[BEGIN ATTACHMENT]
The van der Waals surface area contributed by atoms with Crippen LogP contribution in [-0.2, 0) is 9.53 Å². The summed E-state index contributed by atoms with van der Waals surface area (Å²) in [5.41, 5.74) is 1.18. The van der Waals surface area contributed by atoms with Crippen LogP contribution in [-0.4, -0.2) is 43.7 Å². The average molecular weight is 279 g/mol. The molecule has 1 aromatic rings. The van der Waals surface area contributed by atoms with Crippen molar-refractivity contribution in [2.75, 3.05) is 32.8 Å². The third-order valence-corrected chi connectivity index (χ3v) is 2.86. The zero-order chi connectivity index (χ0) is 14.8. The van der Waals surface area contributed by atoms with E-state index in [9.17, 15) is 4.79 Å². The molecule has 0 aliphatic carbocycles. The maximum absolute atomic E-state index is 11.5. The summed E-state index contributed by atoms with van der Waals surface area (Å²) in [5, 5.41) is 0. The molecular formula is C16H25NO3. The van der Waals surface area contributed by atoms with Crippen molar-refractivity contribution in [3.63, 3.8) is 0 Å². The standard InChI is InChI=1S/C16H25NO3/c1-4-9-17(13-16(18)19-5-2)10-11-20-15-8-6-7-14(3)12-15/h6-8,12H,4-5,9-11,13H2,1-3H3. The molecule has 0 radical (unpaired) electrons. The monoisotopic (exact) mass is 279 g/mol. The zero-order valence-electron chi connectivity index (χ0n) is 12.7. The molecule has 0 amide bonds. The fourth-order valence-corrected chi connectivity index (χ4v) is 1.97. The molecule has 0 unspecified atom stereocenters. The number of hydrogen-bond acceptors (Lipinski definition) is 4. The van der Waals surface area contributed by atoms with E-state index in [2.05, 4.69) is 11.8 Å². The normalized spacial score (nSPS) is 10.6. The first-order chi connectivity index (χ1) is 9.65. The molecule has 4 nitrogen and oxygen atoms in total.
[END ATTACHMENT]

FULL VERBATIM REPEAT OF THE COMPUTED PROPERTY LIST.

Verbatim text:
The van der Waals surface area contributed by atoms with Crippen LogP contribution in [-0.2, 0) is 9.53 Å². The summed E-state index contributed by atoms with van der Waals surface area (Å²) in [5.41, 5.74) is 1.18. The van der Waals surface area contributed by atoms with Crippen LogP contribution in [-0.4, -0.2) is 43.7 Å². The average molecular weight is 279 g/mol. The molecule has 1 aromatic rings. The van der Waals surface area contributed by atoms with Crippen molar-refractivity contribution in [2.75, 3.05) is 32.8 Å². The third-order valence-corrected chi connectivity index (χ3v) is 2.86. The zero-order chi connectivity index (χ0) is 14.8. The van der Waals surface area contributed by atoms with E-state index in [9.17, 15) is 4.79 Å². The molecule has 0 aliphatic carbocycles. The maximum absolute atomic E-state index is 11.5. The summed E-state index contributed by atoms with van der Waals surface area (Å²) in [5, 5.41) is 0. The molecular formula is C16H25NO3. The van der Waals surface area contributed by atoms with Crippen molar-refractivity contribution in [3.63, 3.8) is 0 Å². The standard InChI is InChI=1S/C16H25NO3/c1-4-9-17(13-16(18)19-5-2)10-11-20-15-8-6-7-14(3)12-15/h6-8,12H,4-5,9-11,13H2,1-3H3. The molecule has 0 radical (unpaired) electrons. The monoisotopic (exact) mass is 279 g/mol. The zero-order valence-electron chi connectivity index (χ0n) is 12.7. The molecule has 0 amide bonds. The fourth-order valence-corrected chi connectivity index (χ4v) is 1.97. The molecule has 0 unspecified atom stereocenters. The number of hydrogen-bond acceptors (Lipinski definition) is 4. The van der Waals surface area contributed by atoms with E-state index in [2.05, 4.69) is 11.8 Å². The normalized spacial score (nSPS) is 10.6. The first-order chi connectivity index (χ1) is 9.65. The molecule has 4 nitrogen and oxygen atoms in total.